Animal Health Bill

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Mr. Morley: I would like to begin the process within weeks, and we will set a reasonable closing date so that we can get on with things. If the hon. Lady will forgive me, I will have to seek advice on what constitutes a reasonable period for consultation, but I certainly want matters to proceed as quickly as is reasonably possible. Some pressure has been taken off us, in that the epidemic is no longer raging, but we cannot be complacent and there remains the risk of a reoccurrence. We are doing all we can to prevent such a reoccurrence, and in that regard it remains important for farmers to consider biosecurity—

Mrs. Winterton: And officials, too.

Mr. Morley: And officials. Everyone who has contact with livestock should consider biosecurity, and it is also important to maintain restrictions on licences for animal movements.

Mrs. Gillan: I am sorry to press the Minister, but this is an important point. He has just said that pressure on his Department is easing because, hopefully, the epidemic is reaching a conclusion, yet he is arguing that the Bill be rushed through the House because the situation is urgent. I accept that he needs to consult on what is a reasonable time scale, but can he say what he considers reasonable at this stage, bearing in mind a possible need to move away from that estimate? I am not trying to tie the Minister's hands; I am simply trying to get a grip on the sort of time scale that we can expect.

Mr. Morley: I can certainly give the hon. Lady some idea, and I do want people to feel that there has been no opportunity to consult on the time scale. However, I dispute the notion that we are rushing the Bill through the House—it is following the normal parliamentary procedure. I have always said that I want the consultation to begin within weeks, and by the new year at the latest. I imagine that between eight to 10 weeks would constitute a suitable consultation period, but I do not want to set that in stone.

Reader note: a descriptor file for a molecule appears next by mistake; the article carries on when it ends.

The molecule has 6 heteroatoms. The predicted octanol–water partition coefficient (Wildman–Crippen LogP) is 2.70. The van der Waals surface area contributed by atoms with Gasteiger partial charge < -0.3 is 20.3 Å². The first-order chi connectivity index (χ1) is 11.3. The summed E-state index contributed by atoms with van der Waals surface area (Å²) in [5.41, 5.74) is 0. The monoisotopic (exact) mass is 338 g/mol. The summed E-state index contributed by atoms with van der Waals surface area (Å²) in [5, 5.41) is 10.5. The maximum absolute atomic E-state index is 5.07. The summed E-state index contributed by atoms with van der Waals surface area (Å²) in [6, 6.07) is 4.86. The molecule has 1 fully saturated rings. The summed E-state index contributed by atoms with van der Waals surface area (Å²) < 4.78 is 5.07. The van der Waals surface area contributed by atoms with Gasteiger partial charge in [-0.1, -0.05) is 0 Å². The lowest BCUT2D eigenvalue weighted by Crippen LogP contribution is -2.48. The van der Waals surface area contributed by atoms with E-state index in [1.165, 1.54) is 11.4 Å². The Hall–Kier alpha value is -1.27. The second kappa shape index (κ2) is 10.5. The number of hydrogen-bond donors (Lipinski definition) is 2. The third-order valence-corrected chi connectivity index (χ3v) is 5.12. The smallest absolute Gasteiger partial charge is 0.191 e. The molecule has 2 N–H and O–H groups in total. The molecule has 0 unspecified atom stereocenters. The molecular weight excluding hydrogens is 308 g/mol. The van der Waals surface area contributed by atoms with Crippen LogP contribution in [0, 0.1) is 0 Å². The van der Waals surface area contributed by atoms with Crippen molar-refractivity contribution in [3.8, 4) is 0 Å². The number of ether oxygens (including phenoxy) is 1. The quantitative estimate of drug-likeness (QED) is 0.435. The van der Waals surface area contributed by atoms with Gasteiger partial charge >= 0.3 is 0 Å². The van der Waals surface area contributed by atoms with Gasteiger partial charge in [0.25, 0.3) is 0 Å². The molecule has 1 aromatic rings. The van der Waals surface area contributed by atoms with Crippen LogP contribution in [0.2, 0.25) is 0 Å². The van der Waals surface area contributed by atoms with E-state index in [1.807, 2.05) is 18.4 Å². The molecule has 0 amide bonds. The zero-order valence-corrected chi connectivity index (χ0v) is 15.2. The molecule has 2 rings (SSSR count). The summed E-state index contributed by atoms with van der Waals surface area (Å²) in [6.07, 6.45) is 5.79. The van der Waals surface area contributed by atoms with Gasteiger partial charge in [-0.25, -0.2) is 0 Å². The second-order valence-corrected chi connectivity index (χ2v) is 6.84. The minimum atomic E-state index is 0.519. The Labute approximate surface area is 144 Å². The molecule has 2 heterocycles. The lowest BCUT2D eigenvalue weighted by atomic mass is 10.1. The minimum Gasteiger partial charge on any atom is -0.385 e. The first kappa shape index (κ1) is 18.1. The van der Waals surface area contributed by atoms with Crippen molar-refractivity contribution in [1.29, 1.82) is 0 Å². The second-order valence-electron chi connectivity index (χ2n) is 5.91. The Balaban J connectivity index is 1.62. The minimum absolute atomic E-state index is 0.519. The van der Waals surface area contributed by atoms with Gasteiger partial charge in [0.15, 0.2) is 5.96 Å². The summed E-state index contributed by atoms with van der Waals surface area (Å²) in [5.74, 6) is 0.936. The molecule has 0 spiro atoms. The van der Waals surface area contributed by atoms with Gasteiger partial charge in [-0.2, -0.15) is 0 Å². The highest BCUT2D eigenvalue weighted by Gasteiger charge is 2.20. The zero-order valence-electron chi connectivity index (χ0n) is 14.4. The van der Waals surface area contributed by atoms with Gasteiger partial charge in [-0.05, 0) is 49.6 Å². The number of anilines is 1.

Mrs. Browning: I think that we are all very interested in what the Minister is now telling us. When consultation takes place after a Bill has been enacted, it is normally related to matters that are dependent on secondary legislation and any orders arising. Assuming that I have understood the Minister correctly, is it not rather unusual to consult on matters of primary legislative importance after a Bill has been enacted?

Mr. Morley: I am surprised to hear the hon. Lady say that. As a very experienced Member of this House and a former Minister, she will know that many aspects of any legislation can be consulted on during its passage and after its enactment. Although some provisions in the Bill are enacted by order, not all are. There is nothing unusual about this procedure. I accept that legitimate concerns have been raised, and I am trying to respond in an open and reasonable way.

Although the appeal to the deputy veterinary manager will remain—I want to make the process better and more open, and I want it to deal with a wider range of circumstances—the option of an independent judicial review will remain available to any farmer or animal owner if they are not satisfied with the appeal process.

It is true that the idea of the Bill is to speed up the culling process, but we are dealing with procedures here. If it is shown that this or any other Government did not act in a proportionate way, they will suffer the legal consequences.